Website Conversion March 13th, 2015
One of the easiest ways to analyze your users and their online behavior is through usability tests. There is no doubt that testing usability can provide amazing information regarding your websites. However, not everyone believes that usability testing translates directly into higher revenue.
One element that could convince both stakeholders and team members to tip the scales in favor of continuous usability testing is seeing the hard data. We’ve prepared seven usability improvement ideas supported by real-life case studies that will show you how insights gained from usability testing helped increase conversion.
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This seems like a very easy thing to figure out, but if you think deeply about this question, the results may surprise you. It is useful to find out what your visitors are coming to your website for, especially when your website is very general. One way to do so is to browse Google Analytics and research keywords people use in Google to find your website. We recommend pairing it with user research, which will provide you with more qualitative insights directly from the users. Consider using surveys or feedback widgets.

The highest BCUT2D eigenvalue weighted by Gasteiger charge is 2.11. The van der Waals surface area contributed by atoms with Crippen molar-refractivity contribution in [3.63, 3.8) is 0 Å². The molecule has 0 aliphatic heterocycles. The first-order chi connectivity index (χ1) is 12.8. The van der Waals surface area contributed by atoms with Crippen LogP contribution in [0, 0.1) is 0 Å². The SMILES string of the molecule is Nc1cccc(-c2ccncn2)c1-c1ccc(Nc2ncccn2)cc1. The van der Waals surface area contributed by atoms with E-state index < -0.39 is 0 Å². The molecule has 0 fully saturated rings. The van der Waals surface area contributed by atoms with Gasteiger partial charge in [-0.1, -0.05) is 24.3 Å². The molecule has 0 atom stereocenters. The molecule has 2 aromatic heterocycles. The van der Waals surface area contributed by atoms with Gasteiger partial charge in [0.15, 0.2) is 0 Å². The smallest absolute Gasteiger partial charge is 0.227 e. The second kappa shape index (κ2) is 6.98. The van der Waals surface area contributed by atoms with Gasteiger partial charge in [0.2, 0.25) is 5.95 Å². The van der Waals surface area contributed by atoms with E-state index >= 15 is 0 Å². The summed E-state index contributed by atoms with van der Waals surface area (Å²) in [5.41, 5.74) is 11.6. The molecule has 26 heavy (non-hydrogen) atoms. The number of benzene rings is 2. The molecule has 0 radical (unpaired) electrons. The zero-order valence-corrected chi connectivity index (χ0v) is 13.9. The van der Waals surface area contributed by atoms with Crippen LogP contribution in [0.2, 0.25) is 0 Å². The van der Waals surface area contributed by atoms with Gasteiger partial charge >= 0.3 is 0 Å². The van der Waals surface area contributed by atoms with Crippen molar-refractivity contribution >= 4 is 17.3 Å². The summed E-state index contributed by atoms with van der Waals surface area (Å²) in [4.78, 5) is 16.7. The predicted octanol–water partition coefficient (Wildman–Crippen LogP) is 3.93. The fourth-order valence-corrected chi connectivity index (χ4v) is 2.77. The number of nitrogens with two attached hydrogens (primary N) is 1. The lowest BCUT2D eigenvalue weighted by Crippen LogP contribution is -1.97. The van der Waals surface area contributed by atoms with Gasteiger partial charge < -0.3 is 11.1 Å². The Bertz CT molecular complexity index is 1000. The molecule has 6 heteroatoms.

Weather Channel utilized user research and customer feedback to improve their knowledge about people visiting their website. One of the things they discovered is the fact that people were mainly look at information and concerns for tornado alerts. Therefore, they decided to cate towards this need in their design. What’s interesting is that the multivariate test proved that a version with Flash animations, often underestimated or even frowned upon by web designers, outperformed other variations. Read the full case study here to learn more about it.
Creating user personas can be underestimated by people who think they know the users just by being in touch with them. Truth is, a documented user persona can keep the whole team in the right mindset. This is especially important for creating websites and mobile apps, where sticking to the online behavior and patterns of your target audience can impact conversion rates.
Uncommon Practice wanted to create a fresh design for their product launch. The modern layout was tested against somewhat dated variation, featuring a traditional web form. Contrary to the expectations, the not-so-trendy design won, resulting in 19.55% increase in conversions. Understanding the target audience preferences proved to be a key in this process.